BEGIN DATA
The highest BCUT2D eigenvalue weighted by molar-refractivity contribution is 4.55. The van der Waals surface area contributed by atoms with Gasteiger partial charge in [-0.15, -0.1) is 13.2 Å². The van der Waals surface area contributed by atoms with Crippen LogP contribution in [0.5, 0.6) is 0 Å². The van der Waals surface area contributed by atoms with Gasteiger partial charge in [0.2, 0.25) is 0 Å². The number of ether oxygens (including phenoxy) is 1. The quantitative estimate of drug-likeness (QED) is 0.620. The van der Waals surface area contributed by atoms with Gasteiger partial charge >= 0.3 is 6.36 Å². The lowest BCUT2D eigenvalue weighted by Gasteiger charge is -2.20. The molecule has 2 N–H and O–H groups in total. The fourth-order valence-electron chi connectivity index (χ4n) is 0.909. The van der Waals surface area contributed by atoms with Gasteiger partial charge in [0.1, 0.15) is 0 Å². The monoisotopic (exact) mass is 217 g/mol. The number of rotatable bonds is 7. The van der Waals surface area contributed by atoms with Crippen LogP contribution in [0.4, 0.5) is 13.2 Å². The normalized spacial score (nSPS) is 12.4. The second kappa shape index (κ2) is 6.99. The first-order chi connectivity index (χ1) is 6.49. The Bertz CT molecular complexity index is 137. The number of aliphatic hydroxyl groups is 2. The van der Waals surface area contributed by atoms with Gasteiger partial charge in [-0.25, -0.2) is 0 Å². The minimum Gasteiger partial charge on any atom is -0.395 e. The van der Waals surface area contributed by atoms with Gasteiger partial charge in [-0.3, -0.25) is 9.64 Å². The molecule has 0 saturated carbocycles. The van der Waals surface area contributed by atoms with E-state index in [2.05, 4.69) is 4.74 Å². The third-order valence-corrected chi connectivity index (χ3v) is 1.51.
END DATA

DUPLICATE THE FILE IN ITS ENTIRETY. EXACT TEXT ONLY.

The highest BCUT2D eigenvalue weighted by molar-refractivity contribution is 4.55. The van der Waals surface area contributed by atoms with Gasteiger partial charge in [-0.15, -0.1) is 13.2 Å². The van der Waals surface area contributed by atoms with Crippen LogP contribution in [0.5, 0.6) is 0 Å². The van der Waals surface area contributed by atoms with Gasteiger partial charge in [0.2, 0.25) is 0 Å². The number of ether oxygens (including phenoxy) is 1. The quantitative estimate of drug-likeness (QED) is 0.620. The van der Waals surface area contributed by atoms with Gasteiger partial charge >= 0.3 is 6.36 Å². The lowest BCUT2D eigenvalue weighted by Gasteiger charge is -2.20. The molecule has 2 N–H and O–H groups in total. The fourth-order valence-electron chi connectivity index (χ4n) is 0.909. The van der Waals surface area contributed by atoms with Gasteiger partial charge in [0.1, 0.15) is 0 Å². The monoisotopic (exact) mass is 217 g/mol. The number of rotatable bonds is 7. The van der Waals surface area contributed by atoms with Crippen LogP contribution in [0.4, 0.5) is 13.2 Å². The normalized spacial score (nSPS) is 12.4. The second kappa shape index (κ2) is 6.99. The first-order chi connectivity index (χ1) is 6.49. The Bertz CT molecular complexity index is 137. The number of aliphatic hydroxyl groups is 2. The van der Waals surface area contributed by atoms with Gasteiger partial charge in [-0.25, -0.2) is 0 Å². The minimum Gasteiger partial charge on any atom is -0.395 e. The van der Waals surface area contributed by atoms with Gasteiger partial charge in [-0.3, -0.25) is 9.64 Å². The molecule has 0 saturated carbocycles. The van der Waals surface area contributed by atoms with E-state index in [2.05, 4.69) is 4.74 Å². The third-order valence-corrected chi connectivity index (χ3v) is 1.51.